Strolling Fifth Avenue is one of the highlights of Holidays in New York City © Karen Rubin/goingplacesfarandnear.com

NEW YEAR’S  

Gotta do it at least once in a lifetime: Watch the ball drop on New Year’s Eve in Times Square © Karen Rubin/goingplacesfarandnear.com
  • New Year’s Eve Times Square Ball Drop, Times Square, Manhattan: The Waterford Crystal Times Square New Year’s Eve Ball will sparkle in Times Square all season, but watching its descent in person on New Year’s Eve is a spectacular, once-in-a-lifetime way to ring in the New Year. Guests can also stop by the New Year’s Eve Confetti Wishing Wall from December 1 on to submit (in person and online herefor nye wishing wall) a wish for the New Year on a piece of official NYE confetti that will be dropped at midnight as the ball drops. 
  •  NYRR Midnight Run in Central Park, Midtown Manhattan: Start the new year off on the right—and left—foot at the NYRR Midnight Run. Join the fun and celebrate as 2022 comes to a close; the countdown to 2023 begins at 11:59pm, and at the stroke of midnight, a fireworks display will light up the night sky and kick off the start of the 4-mile race.
  • Coney Island Polar Plunge, January 1, Coney Island, Brooklyn: Each year on January 1, members of the Polar Bear Club and anyone else brave enough to participate venture into the frigid waters at Coney Island. Watch hundreds of daring souls plunge into the Atlantic Ocean, where the temperature of the water hovers right above 40 degrees Fahrenheit and the air temperature can be well below freezing. The event is free, but in lieu of admission, participants are encouraged to donate to community organizations.

For additional holiday celebrations and itineraries, visit nycgo.com/holidays.

For the official source on all there is to see and do in New York City, go to nycgo.com

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© 2022 Travel Features Syndicate, a division of Workstyles, Inc. All rights reserved. Visit goingplacesfarandnear.com, www.huffingtonpost.com/author/karen-rubin, and travelwritersmagazine.com/TravelFeaturesSyndicate/. Blogging at goingplacesnearandfar.wordpress.com and moralcompasstravel.info. Visit instagram.com/going_places_far_and_near and instagram.com/bigbackpacktraveler/ Send comments or questions to [email protected] Tweet @TravelFeatures. ‘Like’ us at facebook.com/NewsPhotoFeatures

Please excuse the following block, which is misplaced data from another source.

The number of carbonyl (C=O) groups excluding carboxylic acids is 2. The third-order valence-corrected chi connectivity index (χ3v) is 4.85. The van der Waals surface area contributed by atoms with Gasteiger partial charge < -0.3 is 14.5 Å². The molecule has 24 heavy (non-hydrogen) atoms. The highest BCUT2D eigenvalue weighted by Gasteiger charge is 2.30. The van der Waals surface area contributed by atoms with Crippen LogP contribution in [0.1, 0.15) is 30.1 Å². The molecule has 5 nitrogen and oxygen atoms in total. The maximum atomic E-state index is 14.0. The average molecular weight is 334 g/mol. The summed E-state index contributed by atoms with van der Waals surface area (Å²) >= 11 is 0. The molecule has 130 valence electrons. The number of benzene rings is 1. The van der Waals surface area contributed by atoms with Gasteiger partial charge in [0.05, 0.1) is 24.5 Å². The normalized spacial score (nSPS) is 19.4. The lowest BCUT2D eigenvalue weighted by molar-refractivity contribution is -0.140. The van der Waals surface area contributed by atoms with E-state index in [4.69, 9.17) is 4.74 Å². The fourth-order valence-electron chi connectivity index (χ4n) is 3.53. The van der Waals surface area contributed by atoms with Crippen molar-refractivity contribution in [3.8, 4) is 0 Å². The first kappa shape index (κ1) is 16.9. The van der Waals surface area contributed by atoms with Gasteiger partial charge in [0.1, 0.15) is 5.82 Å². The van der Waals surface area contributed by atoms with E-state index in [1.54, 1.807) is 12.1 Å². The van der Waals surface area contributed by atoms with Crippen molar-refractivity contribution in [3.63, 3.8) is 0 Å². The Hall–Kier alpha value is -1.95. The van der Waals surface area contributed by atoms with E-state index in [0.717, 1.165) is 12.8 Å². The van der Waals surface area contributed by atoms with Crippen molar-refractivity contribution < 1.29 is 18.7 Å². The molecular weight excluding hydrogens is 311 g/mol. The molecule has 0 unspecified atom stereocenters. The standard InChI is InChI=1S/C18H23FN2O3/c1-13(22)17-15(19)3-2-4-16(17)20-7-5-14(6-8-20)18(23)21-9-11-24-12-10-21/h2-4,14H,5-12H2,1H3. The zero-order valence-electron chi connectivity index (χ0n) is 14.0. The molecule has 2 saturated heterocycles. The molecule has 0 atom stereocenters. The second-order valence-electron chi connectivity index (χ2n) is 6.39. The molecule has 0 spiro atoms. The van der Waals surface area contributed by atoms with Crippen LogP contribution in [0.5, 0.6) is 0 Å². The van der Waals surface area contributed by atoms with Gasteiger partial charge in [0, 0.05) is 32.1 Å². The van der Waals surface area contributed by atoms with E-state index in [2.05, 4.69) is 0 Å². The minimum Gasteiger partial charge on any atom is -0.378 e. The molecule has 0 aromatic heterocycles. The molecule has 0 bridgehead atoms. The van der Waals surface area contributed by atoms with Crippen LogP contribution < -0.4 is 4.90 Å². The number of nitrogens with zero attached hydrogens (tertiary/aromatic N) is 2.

New-York Historical’s ‘I’ll Have What She’s Having’ Examines How Jewish Delicatessens Became a Cornerstone of American Food Culture

I’ll Have What She’s Having’: The Jewish Deli exhibit at New-York Historical Society tells a deeply moving story about the American experience of immigration—how immigrants adapted their cuisine to create a new culture that both retained and transcended their own traditions © Karen Rubin/goingplacesfarandnear.com

By Karen Rubin, Travel Features Syndicate, goingplacesfarandnear.com

New-York Historical Society’s exhibition “I’ll Have What She’s Having”: The Jewish Deli, is a fascinating exploration of the rich history of the Jewish immigrant experience that made the delicatessen so integral to New York and American culture. On view through April 2, 2023, the mouth-watering and culturally significant exhibition, organized by the Skirball Cultural Center in Los Angeles (where it is on view through September 18), examines how Jewish immigrants, mostly from Central and Eastern Europe, imported and adapted traditions to create a cuisine that became a cornerstone of popular culture with worldwide influence.

The exhibition explores the food of immigrants; the heyday of the deli in the interwar period; delis in the New York Theater District; stories of Holocaust survivors and war refugees who found community in delis; the shifting and shrinking landscapes of delis across the country; and delis in popular culture. You get to see iconic neon signs, menus, advertisements, and deli workers’ uniforms alongside film clips depicting delis in popular culture and video documentaries.

Laura Mart, co-curator of I’ll Have What She’s Having”: The Jewish Deli, now at the New-York Historical Society, explains the transition from pushcart to delicatessen, along with the fortunes of Jewish immigrants from Eastern Europe © Karen Rubin/goingplacesfarandnear.com

Some 2 million Jews came from Eastern and Central Europe to the United States between 1880 and 1924, when nativist anti-immigrant furor shut down immigration (there is a display showing some of the anti-immigrant propaganda). New York was a stopover but also a destination for millions and they brought with them their food culture, which, of necessity, was adapted.